This is primarily a performance question and the universal answer for performance questions is, "it depends." In...
By submitting your personal information, you agree that TechTarget and its partners may contact you regarding relevant content, products and special offers.
general certain applications like databases do their own buffering of data and then it's important to do block I/O rather than having the file system doing caching. It will be more efficient and yield better performance and use of memory resources. Others that aren't performance critical can do file access very effectively. This is all changing somewhat as file systems have been improved and databases have improved in their ability to do file I/O. There is an issue with the type of storage you use.
NAS devices today do only file I/O as a remote file system (in reality, the NAS controller is really turning your file system request into a block I/O for storage that it controls). Direct attached or SAN attached storage handle block I/O. When you are using NAS for file I/O, a redirector (software on your client system), transfer the file request over a LAN to the remote file server or NAS device. So, it won't work for block I/O on that path.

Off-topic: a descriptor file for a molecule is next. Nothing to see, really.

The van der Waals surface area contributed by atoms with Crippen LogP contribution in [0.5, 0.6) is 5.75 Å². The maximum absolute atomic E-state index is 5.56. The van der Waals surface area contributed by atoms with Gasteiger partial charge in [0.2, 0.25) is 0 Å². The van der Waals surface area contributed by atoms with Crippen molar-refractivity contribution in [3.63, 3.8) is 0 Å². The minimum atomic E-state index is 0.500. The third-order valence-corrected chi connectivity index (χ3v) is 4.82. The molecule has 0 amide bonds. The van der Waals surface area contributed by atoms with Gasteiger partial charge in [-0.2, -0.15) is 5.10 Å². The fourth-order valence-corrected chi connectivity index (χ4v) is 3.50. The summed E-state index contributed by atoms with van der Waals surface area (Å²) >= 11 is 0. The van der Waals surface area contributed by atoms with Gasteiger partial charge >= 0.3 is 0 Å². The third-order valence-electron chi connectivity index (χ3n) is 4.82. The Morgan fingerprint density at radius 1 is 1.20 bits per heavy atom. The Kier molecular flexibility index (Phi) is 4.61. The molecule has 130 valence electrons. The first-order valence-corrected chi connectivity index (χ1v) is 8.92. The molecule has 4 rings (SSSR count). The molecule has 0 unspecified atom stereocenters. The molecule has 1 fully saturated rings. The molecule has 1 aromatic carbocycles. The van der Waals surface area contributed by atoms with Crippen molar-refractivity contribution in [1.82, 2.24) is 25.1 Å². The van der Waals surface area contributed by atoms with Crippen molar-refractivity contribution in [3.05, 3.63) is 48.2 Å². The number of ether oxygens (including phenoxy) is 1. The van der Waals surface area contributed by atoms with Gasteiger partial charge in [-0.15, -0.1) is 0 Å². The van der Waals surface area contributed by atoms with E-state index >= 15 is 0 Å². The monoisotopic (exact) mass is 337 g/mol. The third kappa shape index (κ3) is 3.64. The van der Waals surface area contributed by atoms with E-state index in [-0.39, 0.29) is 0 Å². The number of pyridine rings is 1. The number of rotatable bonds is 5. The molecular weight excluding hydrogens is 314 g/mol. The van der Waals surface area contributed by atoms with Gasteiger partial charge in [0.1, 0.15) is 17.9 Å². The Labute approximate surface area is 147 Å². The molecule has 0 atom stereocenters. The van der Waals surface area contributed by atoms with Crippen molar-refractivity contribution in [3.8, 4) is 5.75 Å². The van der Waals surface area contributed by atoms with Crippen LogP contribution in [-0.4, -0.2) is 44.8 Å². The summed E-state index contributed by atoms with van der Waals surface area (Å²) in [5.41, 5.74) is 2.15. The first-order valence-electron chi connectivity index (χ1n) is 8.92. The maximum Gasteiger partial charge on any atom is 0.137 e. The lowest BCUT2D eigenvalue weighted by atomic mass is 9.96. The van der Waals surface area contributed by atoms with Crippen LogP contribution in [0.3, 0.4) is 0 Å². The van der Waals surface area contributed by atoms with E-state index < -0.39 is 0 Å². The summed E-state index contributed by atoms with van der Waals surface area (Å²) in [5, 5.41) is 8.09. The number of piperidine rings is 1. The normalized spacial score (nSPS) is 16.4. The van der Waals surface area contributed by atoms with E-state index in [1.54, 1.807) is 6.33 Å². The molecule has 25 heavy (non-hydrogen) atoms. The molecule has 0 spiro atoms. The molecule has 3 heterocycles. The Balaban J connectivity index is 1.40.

There has been a "rule-of-thumb" used in the past about always using block I/O for transaction processing but that needs to be reexamined in light of your requirements and the current capabilities of products. I hope this helps.
Evaluator Group, Inc.
Editor's note: Do you agree with this expert's response? If you have more to share, post it in our Storage Networking discussion forum.
Dig Deeper on Data center storage
Related Q&A from Randy Kerns
What is the one hidden gotcha that you'd advise users about if they were shopping for an all-flash storage array?continue reading
How much control do you have with all-flash storage arrays? How much control do you have over how arrays handle your data? Do you control the caching?continue reading
Vendors often publish numbers for 'usable' capacity versus 'effective' capacity. Can you explain this and how can you plan flash capacity needs with ...continue reading
Have a question for an expert?
Please add a title for your question
Get answers from a TechTarget expert on whatever's puzzling you.